The vegetables were something else. There were 20 classes of potatoes – varieties such as Telephone, Early Mayflower, Snowflake or White Elephant and you had to  exhibit ½ bushel of each! There were 20 classes of apples, but stranger still – over a dozen classes of grapes!

There was an immense display of roots and vegetables and grain and seeds. Additional space had to be procured for these exhibits. …The animal classes were similar to today except there were many classes for swine as well as sheep, horses and cattle. The most noticeable difference was in the fowl where there were 116 classes including Wild Turkeys and Piebald Canaries.

Compare that with the far fewer specimen classes displayed in recent years at the Almonte Fair in the fruit, vegetable and animal sections.

Despite our vast technological advancements since the European famine of 1845, we are even more susceptible to food shortages in the twenty-first century: we now have more extreme weather events, increasing desertification and urban sprawl, monoculture of crops and livestock, industrial agriculture, and the ever-present risk of new viruses and other pathogens developing.

Now let’s look at how well biodiversity is protected by the different levels of Canadian government. (Spoiler alert: the news is not good!)

According to an Ontario Nature press release dated September 10, 2013

TORONTO—Environmental groups are suing the Ontario government for its decision to exempt major threats to species at risk from the province’s Endangered Species Act (ESA). Ecojustice lawyers, acting on behalf of Ontario Nature and Wildlands League, have filed a lawsuit in Divisional Court alleging that the Ontario government acted unlawfully by making a regulation that undermines the ESA.

Ontario Regulation 176/13, which came into force under the ESA on July 1, 2013, is a tremendous blow to species protection. The new regulatory changes harm species by allowing major industries — including forestry, energy transmission, housing, oil and gas pipelines, mineral exploration and mine development, transit, wastewater management companies — to avoid strict standards intended to protect at-risk species and their habitats….The lawsuit is based on two main grounds:

1. The regulatory exemptions undermine the ESA’s very purposes, which are “to protect species that are at risk and their habitats, and to promote the recovery of species at risk.”

2. The Minister of Natural Resources, David Orazietti, failed to consider the impacts of the regulations on each of the 155 species listed under the Act as either endangered or threatened before recommending that the regulations be made by Cabinet….Sections 9 and 10 of the ESA prohibit harm to species at risk and their habitat without Ministry approval or specific exemption. This new regulation circumvents the approval process and allows large industrial sectors to act without Ministry oversight and to focus on mitigating harm instead of protecting at-risk species.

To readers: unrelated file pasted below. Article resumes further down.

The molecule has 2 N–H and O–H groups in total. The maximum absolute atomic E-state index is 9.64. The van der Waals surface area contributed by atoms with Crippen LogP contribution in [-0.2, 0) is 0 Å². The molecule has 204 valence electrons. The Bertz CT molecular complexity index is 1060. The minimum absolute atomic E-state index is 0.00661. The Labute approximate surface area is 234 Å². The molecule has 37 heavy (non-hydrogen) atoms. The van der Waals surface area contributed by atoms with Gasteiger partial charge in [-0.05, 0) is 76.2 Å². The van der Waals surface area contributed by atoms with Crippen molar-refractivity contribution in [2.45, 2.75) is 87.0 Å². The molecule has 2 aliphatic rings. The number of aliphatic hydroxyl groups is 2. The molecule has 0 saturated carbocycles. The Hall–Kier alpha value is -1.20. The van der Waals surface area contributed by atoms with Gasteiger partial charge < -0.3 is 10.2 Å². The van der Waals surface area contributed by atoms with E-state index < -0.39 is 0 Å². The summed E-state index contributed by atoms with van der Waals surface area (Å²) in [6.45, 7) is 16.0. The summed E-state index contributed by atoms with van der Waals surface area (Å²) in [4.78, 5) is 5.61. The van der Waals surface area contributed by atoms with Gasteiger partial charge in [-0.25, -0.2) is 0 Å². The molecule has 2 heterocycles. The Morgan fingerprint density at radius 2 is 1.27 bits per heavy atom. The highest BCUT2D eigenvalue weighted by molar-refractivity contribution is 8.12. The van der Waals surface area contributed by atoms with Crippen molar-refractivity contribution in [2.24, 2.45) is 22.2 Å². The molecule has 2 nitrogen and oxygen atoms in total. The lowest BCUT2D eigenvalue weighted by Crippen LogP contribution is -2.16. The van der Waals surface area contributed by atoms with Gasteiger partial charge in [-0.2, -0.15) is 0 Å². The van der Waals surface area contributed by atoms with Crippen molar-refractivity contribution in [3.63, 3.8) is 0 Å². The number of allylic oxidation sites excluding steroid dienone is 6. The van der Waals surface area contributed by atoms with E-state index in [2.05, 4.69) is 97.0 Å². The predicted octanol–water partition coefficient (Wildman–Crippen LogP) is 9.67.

What about at the federal level? Here’s a media release from Nature Canada, dated October 11, 2006

International Commission asked to review Canada’s failure to enforce endangered species law

VANCOUVER (Oct. 11, 2006) – A coalition of Canadian and American environmental groups has filed a formal complaint to the Commission for Environmental Cooperation of North America (CEC), alleging that Canada is failing to enforce its Species at Risk Act.

The CEC is an international organization created by Canada, Mexico and the United States under a side agreement to the North American Free Trade Agreement (NAFTA). Canada’s failure to protect species at risk has international significance, as many species migrate to the U.S., Mexico and other countries….The groups allege that failure by the federal government to enforce the Species at Risk Act has led to delays in listing critically endangered species, denial of listing for some species scientifically proven to be at risk, failure to identify and protect habitat needed for survival and recovery and a complete lack of protection for species at risk in some provinces. These failures significantly jeopardize the potential of the Act to bring about species recovery, instead leading to an increased risk of extinction for Canadian species at risk….Environmental groups in the U.S. also participated in the complaint. (end of quote)

We are indeed fortunate to have environmental groups, like those mentioned above, ready to provide a voice for the protection of our natural world.

The news is better at the municipal level. The Mississippi Mills Community Official Plan is now being updated, and initiatives are underway to protect natural areas to ensure that human activities do not impact negatively on the diversity of the flora and fauna in Mississippi Mills.

The protection of endangered species requires all people and organizations in society to do their part. We need public education, research into conservation strategies, and protective legislation. As individuals, we can join environmental organizations and patronize farms that specialize in heritage breeds of animals and crops (see In our gardens, we can plant heirloom seeds and grow plants that are native to our area. Some sources of heirloom seeds and information on them are the Heirloom Seed Growers of Eastern Ontario ( and the Eastern Ontario Permaculture Community (

At election time, we can support parties that promote environmental protection. We can also let our municipal councillors know that we value biodiversity, and want our Community Official Plan to reflect this. When we shop, we need to check that the products we buy are sustainably sourced. (In Canada, labels to look for are MSC, FSC, Fairtrade, Rainforest Alliance Certified – you can find many more on the Ecolabel Index at,ca. In our daily activities, whether at home or on vacation, we must try to live lightly on the earth. Biodiversity really does matter.